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Patch Me if You Can

Posted by Mordechai Guri, Ph.D. on December 7, 2015
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Earlier this year, Microsoft announced its Windows updates for business, which was proclaimed as a way to "empower IT Professionals to keep the Windows devices in their organization always up to date with the latest security defenses and Windows features." If there is one thing most IT Pros agree on, it is that patching is a pain – it is something that must be done for the long-term security of the organization, but it is disruptive so it gets delayed (and the new Microsoft service will attempt to shorten these delays). And even worse than the business interruption patching causes, on its own, patching is never sufficient.

Let's take a look at why patching Windows 10 either in the very second the patch is released or according to some predetermined Windows schedule, is still not enough to protect against modern cyber-security threats.

It's All about Applications

Microsoft Patches Microsoft. Very naturally, Microsoft cares about maintaining its own operating system. But vulnerabilities still reside in 3rd party applications such as Web browsers and PDF readers. So your Windows 10 might be updated four times a day in the last week or once a month, but your browser is still exposed to a severe remote code execution attack.

A Patch Is Born

Patches make a long trip before they arrive at your computer, if at all.

First, someone has to report the vulnerability. This usually means that an exploit was alive in the wild for a while. For how long? Nobody really knows. Perhaps for years. After the vulnerability has been found and reported and dispatched to the right technical team, it is examined and checked and analyzed. At some point the vendors come up with a patch, which now the customer has to test and release. Not all patches are approved - some of them are not compatible with installed applications inside the organization - this implicates even more severe problems inside organizations. For each new patch selected to be released a full regression testing is required. Finally, the patch is approved and released to IT for deployment.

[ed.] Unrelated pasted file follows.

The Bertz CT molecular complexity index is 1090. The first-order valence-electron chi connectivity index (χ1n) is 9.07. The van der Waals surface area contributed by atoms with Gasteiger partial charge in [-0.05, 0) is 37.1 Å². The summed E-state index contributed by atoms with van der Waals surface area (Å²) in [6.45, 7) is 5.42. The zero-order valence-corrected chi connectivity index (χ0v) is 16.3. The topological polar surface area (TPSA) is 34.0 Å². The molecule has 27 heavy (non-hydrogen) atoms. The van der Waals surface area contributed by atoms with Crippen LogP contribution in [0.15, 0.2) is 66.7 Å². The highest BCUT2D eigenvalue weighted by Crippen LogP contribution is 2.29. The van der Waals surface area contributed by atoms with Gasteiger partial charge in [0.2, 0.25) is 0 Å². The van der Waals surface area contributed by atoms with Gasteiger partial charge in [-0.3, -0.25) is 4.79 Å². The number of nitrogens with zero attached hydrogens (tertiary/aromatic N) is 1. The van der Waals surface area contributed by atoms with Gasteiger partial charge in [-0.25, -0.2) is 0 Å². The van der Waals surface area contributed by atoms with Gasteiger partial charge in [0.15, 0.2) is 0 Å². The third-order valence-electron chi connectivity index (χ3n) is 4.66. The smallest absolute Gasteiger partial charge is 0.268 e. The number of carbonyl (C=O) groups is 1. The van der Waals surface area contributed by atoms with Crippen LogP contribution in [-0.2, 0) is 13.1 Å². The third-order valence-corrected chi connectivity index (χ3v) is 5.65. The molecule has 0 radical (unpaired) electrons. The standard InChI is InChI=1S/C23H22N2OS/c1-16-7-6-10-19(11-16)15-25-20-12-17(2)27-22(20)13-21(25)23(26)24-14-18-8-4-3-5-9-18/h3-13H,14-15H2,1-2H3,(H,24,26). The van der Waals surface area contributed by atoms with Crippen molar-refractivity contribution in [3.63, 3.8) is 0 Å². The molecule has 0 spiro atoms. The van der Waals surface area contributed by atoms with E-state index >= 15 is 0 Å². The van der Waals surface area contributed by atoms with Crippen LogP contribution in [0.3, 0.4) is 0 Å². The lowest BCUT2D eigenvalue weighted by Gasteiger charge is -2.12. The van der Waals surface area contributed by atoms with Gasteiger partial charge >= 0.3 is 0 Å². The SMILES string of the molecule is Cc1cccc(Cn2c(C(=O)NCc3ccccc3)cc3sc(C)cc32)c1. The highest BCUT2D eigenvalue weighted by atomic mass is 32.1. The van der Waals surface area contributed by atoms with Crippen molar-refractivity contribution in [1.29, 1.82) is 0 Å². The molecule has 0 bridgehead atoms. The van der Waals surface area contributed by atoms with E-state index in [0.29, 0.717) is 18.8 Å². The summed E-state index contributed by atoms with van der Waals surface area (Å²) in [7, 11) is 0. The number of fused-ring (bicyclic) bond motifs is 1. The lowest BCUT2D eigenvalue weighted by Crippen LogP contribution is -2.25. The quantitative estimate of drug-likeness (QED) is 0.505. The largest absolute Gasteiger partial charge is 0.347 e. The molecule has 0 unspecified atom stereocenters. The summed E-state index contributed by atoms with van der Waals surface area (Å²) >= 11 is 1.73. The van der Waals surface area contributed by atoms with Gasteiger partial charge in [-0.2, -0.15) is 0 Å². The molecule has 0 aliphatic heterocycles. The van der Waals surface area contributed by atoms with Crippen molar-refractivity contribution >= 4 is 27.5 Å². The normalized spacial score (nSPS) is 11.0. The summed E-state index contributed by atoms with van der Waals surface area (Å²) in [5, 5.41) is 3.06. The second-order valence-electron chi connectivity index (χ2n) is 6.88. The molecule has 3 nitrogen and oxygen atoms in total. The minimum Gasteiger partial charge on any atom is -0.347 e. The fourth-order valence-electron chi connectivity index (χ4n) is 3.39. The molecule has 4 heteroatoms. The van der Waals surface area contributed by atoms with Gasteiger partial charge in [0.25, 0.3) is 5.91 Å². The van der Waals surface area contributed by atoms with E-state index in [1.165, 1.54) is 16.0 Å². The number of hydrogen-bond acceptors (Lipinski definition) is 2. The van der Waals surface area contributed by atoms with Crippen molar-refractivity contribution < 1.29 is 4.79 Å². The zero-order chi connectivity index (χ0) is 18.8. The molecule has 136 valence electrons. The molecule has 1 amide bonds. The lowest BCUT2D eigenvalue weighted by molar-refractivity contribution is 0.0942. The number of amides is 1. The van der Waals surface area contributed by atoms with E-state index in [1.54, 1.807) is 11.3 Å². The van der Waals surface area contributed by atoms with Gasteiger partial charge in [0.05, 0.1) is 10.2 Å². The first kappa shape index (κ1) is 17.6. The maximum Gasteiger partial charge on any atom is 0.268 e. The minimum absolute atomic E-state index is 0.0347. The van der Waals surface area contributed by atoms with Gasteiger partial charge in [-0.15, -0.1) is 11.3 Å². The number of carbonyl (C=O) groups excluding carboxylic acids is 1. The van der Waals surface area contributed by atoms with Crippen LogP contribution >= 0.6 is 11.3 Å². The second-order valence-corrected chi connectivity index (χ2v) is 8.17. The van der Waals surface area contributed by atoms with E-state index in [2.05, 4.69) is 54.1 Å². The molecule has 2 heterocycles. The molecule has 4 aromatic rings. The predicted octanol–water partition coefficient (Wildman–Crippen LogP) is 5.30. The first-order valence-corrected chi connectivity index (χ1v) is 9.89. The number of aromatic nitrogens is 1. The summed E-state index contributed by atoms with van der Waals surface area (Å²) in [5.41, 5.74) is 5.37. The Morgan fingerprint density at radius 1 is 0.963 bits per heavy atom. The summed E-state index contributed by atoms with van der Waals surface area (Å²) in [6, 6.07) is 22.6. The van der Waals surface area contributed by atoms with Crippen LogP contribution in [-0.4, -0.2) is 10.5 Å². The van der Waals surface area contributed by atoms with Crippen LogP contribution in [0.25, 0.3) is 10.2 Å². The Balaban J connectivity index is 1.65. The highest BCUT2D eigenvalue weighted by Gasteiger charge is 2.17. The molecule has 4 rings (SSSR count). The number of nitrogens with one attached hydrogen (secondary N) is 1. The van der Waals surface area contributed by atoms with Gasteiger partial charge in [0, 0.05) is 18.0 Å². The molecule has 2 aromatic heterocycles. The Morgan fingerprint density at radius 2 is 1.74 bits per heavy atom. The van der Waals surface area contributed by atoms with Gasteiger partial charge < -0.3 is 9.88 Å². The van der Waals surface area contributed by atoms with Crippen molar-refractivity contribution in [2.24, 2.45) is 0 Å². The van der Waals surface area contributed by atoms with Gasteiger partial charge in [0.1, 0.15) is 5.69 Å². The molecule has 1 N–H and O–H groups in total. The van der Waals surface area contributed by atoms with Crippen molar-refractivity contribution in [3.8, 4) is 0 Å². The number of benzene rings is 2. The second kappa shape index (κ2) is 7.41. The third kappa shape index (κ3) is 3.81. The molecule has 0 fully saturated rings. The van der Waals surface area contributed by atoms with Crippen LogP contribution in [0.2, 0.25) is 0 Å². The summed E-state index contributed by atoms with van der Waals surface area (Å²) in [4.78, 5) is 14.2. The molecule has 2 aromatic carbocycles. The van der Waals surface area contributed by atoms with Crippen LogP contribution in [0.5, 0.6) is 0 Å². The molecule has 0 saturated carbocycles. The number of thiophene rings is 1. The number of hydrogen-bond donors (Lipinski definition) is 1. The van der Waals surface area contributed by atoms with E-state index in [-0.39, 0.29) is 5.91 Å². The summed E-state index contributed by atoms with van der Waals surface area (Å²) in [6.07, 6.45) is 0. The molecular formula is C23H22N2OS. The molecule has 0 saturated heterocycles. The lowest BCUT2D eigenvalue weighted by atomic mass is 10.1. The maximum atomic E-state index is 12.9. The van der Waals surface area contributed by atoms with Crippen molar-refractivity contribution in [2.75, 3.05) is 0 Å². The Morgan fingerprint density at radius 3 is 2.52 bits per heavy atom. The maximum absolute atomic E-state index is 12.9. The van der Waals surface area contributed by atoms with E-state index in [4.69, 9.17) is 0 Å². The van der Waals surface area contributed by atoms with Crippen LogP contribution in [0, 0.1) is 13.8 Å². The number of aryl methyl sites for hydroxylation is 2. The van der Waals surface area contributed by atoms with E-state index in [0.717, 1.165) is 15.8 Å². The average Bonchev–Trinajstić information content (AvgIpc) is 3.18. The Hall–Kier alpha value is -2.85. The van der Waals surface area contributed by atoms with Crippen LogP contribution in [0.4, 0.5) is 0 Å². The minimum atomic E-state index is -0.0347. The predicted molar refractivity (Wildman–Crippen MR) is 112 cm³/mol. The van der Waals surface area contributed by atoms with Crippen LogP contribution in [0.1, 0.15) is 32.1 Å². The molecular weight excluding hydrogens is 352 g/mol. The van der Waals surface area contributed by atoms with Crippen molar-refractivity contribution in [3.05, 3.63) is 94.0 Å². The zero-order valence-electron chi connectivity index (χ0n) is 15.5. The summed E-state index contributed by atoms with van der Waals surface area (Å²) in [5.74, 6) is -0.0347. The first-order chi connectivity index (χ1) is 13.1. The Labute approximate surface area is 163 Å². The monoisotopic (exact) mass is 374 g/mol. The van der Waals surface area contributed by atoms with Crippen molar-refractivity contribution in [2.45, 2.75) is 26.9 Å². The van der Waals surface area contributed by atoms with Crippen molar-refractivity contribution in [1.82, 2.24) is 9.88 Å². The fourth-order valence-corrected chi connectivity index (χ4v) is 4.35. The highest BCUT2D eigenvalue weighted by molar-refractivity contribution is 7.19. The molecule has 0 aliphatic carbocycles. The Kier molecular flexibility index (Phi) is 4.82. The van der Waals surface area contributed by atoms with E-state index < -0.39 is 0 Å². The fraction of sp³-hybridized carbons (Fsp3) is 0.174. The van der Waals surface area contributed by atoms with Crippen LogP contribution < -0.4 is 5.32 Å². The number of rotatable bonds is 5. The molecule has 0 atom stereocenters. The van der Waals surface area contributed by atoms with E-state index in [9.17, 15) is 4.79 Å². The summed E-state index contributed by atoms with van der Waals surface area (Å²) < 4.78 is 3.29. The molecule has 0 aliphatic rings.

The Long Patching Cycle

Since the vulnerability exists in the wild and until it gets patched, a long time may pass, 205 days on average according to Gartner. While that patch is just a “bun in the oven”, attackers can use the vulnerability to exploit your system.

IT Administered Systems

Computerized systems in enterprise organizations are typically maintained on a regular basis. However, once released and approved, updates are distributed to servers and endpoint systems based on the IT administrator’s schedule and priority. It can be once a week, or once a month, giving just enough time for attackers to slip in and gain a foothold in your system.

We Are in the Zero-day Business

Finally, remember that patches are aimed at stopping the vulnerabilities already known to the world. In the modern arena of targeted attacks, advanced hacking, and dark markets, zero-day vulnerabilities are widely used. Such zero-day vulnerabilities will not be patched in the next patching round, and even not the one after that. Your system will still be vulnerable to zero-day exploits regardless of the amount and frequency of the patches, even if Microsoft is trying to soften the ramification of frequent patching with a better business process.

So in the endless race between the good-guys and the bad-guys it seems that nothing has really changed, with or without Microsoft’s new patching policy. Attackers will always have a chance to exploit the vulnerability before it gets patched.

Morphisec aims to break this vicious cycle, and defend you by virtually pre-patching your system, even before the vulnerability was discovered and its related exploits are created. Our solution is capable of stopping the attacker instantly, and providing valuable forensic information about the attack.

For more information about Morphisec or to become a beta-tester, please get in touch.

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